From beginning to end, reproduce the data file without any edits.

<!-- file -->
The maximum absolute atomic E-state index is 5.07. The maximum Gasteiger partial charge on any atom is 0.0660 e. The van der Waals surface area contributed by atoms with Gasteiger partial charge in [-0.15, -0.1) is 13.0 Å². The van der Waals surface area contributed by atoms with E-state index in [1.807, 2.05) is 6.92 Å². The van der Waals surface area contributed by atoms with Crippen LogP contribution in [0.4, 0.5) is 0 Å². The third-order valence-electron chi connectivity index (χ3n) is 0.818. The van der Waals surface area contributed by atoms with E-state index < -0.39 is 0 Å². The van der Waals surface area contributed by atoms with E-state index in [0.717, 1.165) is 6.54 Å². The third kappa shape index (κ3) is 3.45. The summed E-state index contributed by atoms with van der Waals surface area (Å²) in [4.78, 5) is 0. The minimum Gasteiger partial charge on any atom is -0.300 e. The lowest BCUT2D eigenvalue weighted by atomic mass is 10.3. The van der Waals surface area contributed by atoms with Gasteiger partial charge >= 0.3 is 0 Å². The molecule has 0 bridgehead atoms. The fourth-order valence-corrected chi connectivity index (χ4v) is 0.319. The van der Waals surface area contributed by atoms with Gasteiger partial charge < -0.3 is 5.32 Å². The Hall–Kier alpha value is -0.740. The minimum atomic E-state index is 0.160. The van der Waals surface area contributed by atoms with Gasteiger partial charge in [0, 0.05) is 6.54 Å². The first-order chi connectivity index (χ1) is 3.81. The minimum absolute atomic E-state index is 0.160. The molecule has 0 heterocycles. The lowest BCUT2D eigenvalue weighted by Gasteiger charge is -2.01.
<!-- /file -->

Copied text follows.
The maximum absolute atomic E-state index is 5.07. The maximum Gasteiger partial charge on any atom is 0.0660 e. The van der Waals surface area contributed by atoms with Gasteiger partial charge in [-0.15, -0.1) is 13.0 Å². The van der Waals surface area contributed by atoms with E-state index in [1.807, 2.05) is 6.92 Å². The van der Waals surface area contributed by atoms with Crippen LogP contribution in [0.4, 0.5) is 0 Å². The third-order valence-electron chi connectivity index (χ3n) is 0.818. The van der Waals surface area contributed by atoms with E-state index < -0.39 is 0 Å². The van der Waals surface area contributed by atoms with E-state index in [0.717, 1.165) is 6.54 Å². The third kappa shape index (κ3) is 3.45. The summed E-state index contributed by atoms with van der Waals surface area (Å²) in [4.78, 5) is 0. The minimum Gasteiger partial charge on any atom is -0.300 e. The lowest BCUT2D eigenvalue weighted by atomic mass is 10.3. The van der Waals surface area contributed by atoms with Gasteiger partial charge >= 0.3 is 0 Å². The molecule has 0 bridgehead atoms. The fourth-order valence-corrected chi connectivity index (χ4v) is 0.319. The van der Waals surface area contributed by atoms with Gasteiger partial charge < -0.3 is 5.32 Å². The Hall–Kier alpha value is -0.740. The minimum atomic E-state index is 0.160. The van der Waals surface area contributed by atoms with Gasteiger partial charge in [0, 0.05) is 6.54 Å². The first-order chi connectivity index (χ1) is 3.81. The minimum absolute atomic E-state index is 0.160. The molecule has 0 heterocycles. The lowest BCUT2D eigenvalue weighted by Gasteiger charge is -2.01.